By Gayle Reardon, DDS
Nothing captures our attention like the human face and nothing rivals the face in communicative power. The general expression of the face is the sum of a multitude of small details which are viewed in such rapid succession that we seem to perceive them all at a single glance.
Improving physical attrac-tiveness improves self-esteem. How we see ourselves often has foundation in how we think we are seen by others.
The entire concept of cosmetic adornment originated as a way to define and enhance facial features and skin coloring. Like everything else in history, even the use of makeup has changed, carrying with it different meanings, liabilities, and benefits. Even though there are as many variations of the human face as there are people, the basic structure is something that we all share.
The face is made up of areas that protrude and recede. These places are highlighted and contoured to accentuate the face's natural shape. Natural bone structure is enhanced with the use of makeup. Playing with foundation colors noticeably or subtly darker or lighter than your own natural skin tone can create startling and dramatic results. If there is something about the face you want to play with or give more study to, the basic structure of the face is the best place to start.
What makes a face attractive? Are there "norms" when considering a beautiful face? Are there rules of facial proportion? Experts tell us that the closer a face is to symmetrical, the more attractive the person. The lack of symmetry is what causes cognitive dissonance.
For thousands of years the answer to what constitutes beauty has been based in mathematics. Mathematical ideals of beauty stretch back to Pythagoras and Plato, to Durer, da Vinci, and other artists of the Renaissance period. You'll recall that Leonardo da Vinci divided faces into thirds. Durer, on the other hand, used the Rule of Fourths as his guide. The Rule of Sevenths has also been used to analyze facial symmetry. For instance:
- The height of the ear should equal the length of the nose.
- The angle of the nose should equal the angle of the ear.
At the heart of the classical notion of beauty was unity and order. Today, cosmetic surgeons put these ideas to the test when they undertake the daunting task of reconstructing faces and making them more beautiful.
Two areas unrelated to makeup have a profound effect on the way a person looks: cosmetic surgery and skincare. A third area has equal impact: the smile. A great smile can do a lot more for you than a whole makeup kit full of expensive cos-metics. Even the most dour circumstances have been enlivened with a smile, whether yours or someone else's.
The smile is the focal point of the face, but until recently, its enhancement has been neglected in favor of more popularized procedures. While a new nose and a clear complexion can improve appearance, they may also call attention to an imperfect smile. The importance of a great smile cannot be overemphasized. It can light up the whole face and illuminate a room.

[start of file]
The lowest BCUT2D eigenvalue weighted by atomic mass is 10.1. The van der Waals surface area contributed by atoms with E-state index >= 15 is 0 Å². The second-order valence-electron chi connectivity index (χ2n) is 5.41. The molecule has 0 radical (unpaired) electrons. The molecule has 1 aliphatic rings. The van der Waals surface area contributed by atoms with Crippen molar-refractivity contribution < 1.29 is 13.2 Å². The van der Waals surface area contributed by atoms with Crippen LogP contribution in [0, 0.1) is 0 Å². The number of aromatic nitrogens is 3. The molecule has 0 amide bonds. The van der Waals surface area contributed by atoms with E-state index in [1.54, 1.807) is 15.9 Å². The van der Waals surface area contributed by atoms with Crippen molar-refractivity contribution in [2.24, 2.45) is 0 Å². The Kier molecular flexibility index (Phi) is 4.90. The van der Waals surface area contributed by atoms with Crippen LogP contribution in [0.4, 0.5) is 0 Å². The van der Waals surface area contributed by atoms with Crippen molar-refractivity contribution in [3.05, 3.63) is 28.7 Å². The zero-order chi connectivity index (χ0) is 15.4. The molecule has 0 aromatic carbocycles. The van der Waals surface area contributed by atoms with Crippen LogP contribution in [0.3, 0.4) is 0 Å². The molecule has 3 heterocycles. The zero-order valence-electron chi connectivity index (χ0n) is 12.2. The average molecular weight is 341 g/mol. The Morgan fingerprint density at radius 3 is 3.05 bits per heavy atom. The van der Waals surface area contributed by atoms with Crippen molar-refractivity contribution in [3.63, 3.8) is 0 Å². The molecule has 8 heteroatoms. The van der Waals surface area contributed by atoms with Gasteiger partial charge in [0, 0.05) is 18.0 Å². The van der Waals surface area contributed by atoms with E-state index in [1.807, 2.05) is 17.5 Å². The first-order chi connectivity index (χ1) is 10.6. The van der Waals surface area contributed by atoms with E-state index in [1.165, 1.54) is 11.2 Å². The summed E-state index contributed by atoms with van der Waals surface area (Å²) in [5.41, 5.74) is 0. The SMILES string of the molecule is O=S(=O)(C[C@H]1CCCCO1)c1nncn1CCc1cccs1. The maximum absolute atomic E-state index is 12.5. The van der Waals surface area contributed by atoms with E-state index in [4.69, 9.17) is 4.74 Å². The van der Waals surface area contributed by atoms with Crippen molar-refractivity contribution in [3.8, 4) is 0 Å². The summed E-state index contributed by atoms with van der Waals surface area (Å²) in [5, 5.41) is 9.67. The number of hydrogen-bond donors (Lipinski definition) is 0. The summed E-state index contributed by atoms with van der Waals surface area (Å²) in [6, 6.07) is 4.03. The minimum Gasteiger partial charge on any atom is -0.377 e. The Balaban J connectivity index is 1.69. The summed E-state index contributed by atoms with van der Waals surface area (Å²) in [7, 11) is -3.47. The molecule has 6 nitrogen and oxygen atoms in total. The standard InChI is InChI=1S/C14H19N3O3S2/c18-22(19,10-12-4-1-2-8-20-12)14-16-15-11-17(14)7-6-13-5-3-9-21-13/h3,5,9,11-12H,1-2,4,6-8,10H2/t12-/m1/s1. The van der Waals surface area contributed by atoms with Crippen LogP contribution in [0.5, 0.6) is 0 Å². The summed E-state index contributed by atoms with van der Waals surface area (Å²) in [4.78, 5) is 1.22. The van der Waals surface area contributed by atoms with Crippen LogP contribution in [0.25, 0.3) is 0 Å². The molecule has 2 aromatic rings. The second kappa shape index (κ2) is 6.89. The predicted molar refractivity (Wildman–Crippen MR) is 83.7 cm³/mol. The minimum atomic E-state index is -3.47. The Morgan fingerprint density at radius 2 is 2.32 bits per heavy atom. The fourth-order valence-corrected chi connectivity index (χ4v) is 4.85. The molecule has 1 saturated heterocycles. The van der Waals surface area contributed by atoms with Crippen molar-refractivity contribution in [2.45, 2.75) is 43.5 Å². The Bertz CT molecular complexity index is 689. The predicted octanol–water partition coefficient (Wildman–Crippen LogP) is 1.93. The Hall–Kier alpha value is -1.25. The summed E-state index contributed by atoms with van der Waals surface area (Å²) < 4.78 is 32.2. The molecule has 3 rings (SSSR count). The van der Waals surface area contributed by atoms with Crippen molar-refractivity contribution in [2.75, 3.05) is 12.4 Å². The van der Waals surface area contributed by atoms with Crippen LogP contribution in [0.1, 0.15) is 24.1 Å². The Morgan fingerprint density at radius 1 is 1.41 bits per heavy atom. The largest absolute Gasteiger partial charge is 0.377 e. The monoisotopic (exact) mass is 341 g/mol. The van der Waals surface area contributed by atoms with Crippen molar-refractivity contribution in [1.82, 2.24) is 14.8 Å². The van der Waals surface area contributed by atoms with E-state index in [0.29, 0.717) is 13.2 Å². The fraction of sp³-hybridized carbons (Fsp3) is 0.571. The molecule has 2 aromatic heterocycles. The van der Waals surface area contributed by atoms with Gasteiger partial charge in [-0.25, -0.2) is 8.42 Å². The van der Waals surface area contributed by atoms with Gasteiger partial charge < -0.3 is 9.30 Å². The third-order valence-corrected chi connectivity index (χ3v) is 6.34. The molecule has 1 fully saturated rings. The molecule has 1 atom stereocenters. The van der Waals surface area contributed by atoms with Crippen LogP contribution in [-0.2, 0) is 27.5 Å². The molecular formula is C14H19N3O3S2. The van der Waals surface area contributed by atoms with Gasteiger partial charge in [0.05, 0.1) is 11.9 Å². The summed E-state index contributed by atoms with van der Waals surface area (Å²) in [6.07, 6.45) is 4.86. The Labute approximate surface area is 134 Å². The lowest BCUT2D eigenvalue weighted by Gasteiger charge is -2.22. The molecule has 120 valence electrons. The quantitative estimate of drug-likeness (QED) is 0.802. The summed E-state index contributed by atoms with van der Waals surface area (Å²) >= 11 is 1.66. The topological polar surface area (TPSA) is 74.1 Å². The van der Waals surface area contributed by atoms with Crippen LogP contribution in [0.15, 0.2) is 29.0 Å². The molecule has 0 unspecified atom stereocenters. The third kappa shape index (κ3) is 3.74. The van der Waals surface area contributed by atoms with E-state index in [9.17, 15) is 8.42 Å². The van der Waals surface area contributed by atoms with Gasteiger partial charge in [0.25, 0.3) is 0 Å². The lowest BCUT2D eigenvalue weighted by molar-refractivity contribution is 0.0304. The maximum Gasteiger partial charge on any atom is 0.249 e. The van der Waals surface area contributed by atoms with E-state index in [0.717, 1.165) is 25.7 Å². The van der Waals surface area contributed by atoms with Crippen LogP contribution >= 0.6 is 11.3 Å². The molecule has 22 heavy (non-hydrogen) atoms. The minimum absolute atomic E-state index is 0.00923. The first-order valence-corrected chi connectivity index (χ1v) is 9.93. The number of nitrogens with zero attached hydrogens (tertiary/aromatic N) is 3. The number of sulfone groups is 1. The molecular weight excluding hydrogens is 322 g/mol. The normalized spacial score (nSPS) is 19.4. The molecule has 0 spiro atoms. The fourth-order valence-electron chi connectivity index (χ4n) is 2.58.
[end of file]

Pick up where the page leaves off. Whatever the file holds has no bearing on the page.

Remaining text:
What constitutes a great smile? Are there guidelines that contribute to the predictable success of a given smile design?
The idea of golden proportion came from the Greeks. Phi or the golden section was named after Phidias, the Greek sculptor. In essence, Phidias proclaimed that the ratio of the smaller section to the larger one is the same as the larger to the whole (and equal to the ratio 1:1.618).
When considering dental aesthetics, the golden proportion rule is a valuable guide.
- Cuspid to height of contour should be .68 of the lateral incisor.
- Lateral incisor: 1.0
- Central incisor: 1.618
It is generally accepted that the cuspid should be slightly longer than the central incisor. Also, the average central incisor is 10.5 to 11.0 mm in length. Proportionately, its width follows between 8.5 and 9.0 mm.
Many dismiss the claims for aesthetics of Phi or the golden proportion as "numerological fantasy," while others insist they are a fragile, but real phenomena. Phi ratios may be useful for surgeons as best guesses of some pleasing facial proportions. There is, however, no mathematical formula that captures the beauty of the human face as a whole. Mathematics has provided useful building blocks to scientists and artists alike as they followed their quest for optimal beauty and sym-metry in their creative endeavors. For scientists in our century, the key to understanding human beauty is in our biology, not in mathematics.
Whether we are referring to the radiance of a face or the illumination of a great smile, symmetry plays a significant part in our perception of beauty. Let's face it, even the great philosophers defined "beauty" in terms of symmetry.
Some human perceptions truly do stand the test of time!